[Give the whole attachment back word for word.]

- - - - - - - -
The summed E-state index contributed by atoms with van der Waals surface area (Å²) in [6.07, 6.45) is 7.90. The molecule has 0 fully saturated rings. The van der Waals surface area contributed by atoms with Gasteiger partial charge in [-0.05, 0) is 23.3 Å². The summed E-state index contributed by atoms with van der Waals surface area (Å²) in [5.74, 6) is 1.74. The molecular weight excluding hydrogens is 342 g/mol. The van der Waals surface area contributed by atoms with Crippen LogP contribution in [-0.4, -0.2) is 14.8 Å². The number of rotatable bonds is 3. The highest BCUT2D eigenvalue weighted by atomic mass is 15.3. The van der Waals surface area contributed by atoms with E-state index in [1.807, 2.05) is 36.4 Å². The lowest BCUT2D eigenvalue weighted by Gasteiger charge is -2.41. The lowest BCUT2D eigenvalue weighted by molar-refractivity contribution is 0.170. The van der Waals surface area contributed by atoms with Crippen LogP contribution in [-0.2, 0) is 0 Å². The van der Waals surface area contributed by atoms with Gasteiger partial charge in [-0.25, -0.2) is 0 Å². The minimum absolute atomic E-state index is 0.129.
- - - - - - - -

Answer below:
The summed E-state index contributed by atoms with van der Waals surface area (Å²) in [6.07, 6.45) is 7.90. The molecule has 0 fully saturated rings. The van der Waals surface area contributed by atoms with Gasteiger partial charge in [-0.05, 0) is 23.3 Å². The summed E-state index contributed by atoms with van der Waals surface area (Å²) in [5.74, 6) is 1.74. The molecular weight excluding hydrogens is 342 g/mol. The van der Waals surface area contributed by atoms with Crippen LogP contribution in [-0.4, -0.2) is 14.8 Å². The number of rotatable bonds is 3. The highest BCUT2D eigenvalue weighted by atomic mass is 15.3. The van der Waals surface area contributed by atoms with E-state index in [1.807, 2.05) is 36.4 Å². The lowest BCUT2D eigenvalue weighted by Gasteiger charge is -2.41. The lowest BCUT2D eigenvalue weighted by molar-refractivity contribution is 0.170. The van der Waals surface area contributed by atoms with Crippen LogP contribution in [-0.2, 0) is 0 Å². The van der Waals surface area contributed by atoms with Gasteiger partial charge in [-0.25, -0.2) is 0 Å². The minimum absolute atomic E-state index is 0.129.